In several posts I have written about the transition of the terrestrial energy grid from fossil fuels to renewable resources (cf. The Human Future in Space, The Conversion of the Terrestrial Power Grid, and Planetary Constraints 9). This process has already started, and it can be expected to play out over a period of time at least equal to the period of time we have been exploiting fossil fuels.

I recently happened upon the article How to Run the Economy on the Weather by Kris De Decker, which discusses in detail how economies and technologies prior to the industrial revolution were adapted to the intermittency of wind and water, and the adaptability of such habits to contemporary technologies. And I recall some years ago when I was in Greece, specially the island of Rhodes, every house had solar water heaters on the roof (and, of course, sunshine is plentiful in Greece), and everyone seemed to accept as a matter of course that you must shower while the sun is out. A combination of very basic behavioral changes supplemented by contemporary technology could facilitate the transition of the terrestrial power grid with little or no decline in standards of living. This is part of what it means to learn to live on a planet.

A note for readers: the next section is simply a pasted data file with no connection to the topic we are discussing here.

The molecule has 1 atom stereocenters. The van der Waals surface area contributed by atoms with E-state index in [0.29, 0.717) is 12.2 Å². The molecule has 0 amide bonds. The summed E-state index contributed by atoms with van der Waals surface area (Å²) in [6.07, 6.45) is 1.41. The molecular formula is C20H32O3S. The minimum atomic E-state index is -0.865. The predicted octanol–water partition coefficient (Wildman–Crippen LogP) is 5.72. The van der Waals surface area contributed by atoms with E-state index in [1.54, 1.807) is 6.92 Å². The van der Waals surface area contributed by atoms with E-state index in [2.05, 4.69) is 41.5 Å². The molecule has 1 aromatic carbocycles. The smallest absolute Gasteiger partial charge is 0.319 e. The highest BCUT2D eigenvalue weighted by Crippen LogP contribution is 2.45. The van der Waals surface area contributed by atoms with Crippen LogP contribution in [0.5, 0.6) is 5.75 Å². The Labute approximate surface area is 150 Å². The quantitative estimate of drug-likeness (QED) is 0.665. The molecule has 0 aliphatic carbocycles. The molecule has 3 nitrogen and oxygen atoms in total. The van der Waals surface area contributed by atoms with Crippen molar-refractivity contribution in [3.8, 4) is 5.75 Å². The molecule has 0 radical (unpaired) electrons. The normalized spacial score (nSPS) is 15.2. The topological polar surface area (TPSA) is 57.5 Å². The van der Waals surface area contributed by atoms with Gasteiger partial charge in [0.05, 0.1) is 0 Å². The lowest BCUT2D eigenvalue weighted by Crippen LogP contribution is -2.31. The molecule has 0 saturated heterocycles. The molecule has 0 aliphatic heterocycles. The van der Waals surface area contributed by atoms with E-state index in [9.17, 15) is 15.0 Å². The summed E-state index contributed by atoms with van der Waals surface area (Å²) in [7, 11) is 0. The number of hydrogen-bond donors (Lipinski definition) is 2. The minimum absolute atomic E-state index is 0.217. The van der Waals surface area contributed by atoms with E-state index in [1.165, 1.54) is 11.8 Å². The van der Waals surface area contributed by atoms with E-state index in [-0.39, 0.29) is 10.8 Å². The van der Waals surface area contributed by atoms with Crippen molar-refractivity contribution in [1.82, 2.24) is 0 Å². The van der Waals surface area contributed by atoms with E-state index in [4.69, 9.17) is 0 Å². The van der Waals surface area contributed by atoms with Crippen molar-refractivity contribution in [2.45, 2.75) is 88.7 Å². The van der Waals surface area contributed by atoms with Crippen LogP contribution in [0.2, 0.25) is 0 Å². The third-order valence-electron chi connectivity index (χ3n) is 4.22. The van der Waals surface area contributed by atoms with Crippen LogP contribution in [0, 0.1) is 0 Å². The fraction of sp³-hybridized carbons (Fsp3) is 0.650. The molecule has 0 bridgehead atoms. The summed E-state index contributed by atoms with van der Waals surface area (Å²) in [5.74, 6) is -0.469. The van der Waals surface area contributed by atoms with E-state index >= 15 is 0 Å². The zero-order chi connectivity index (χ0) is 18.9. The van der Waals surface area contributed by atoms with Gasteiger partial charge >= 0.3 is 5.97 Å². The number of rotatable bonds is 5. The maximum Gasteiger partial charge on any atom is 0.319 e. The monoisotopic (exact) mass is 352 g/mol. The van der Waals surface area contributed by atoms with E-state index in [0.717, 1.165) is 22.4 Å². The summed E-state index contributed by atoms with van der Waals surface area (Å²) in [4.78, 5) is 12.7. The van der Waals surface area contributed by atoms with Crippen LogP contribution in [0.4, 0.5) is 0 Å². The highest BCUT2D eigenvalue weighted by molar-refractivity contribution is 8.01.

As we come to better understand biology, astrobiology, ecology, geology, and cosmology, and we thus come to better understand our homeworld and ourselves, we will learn more about how to live on a planet. But the expansion of our knowledge of exoplanets and astrobiology will be predicated upon our ability to travel to other worlds in order to study them, and if we are fortunate enough to endure for such a time and to achieve such things, then we will have to learn how to live in a universe.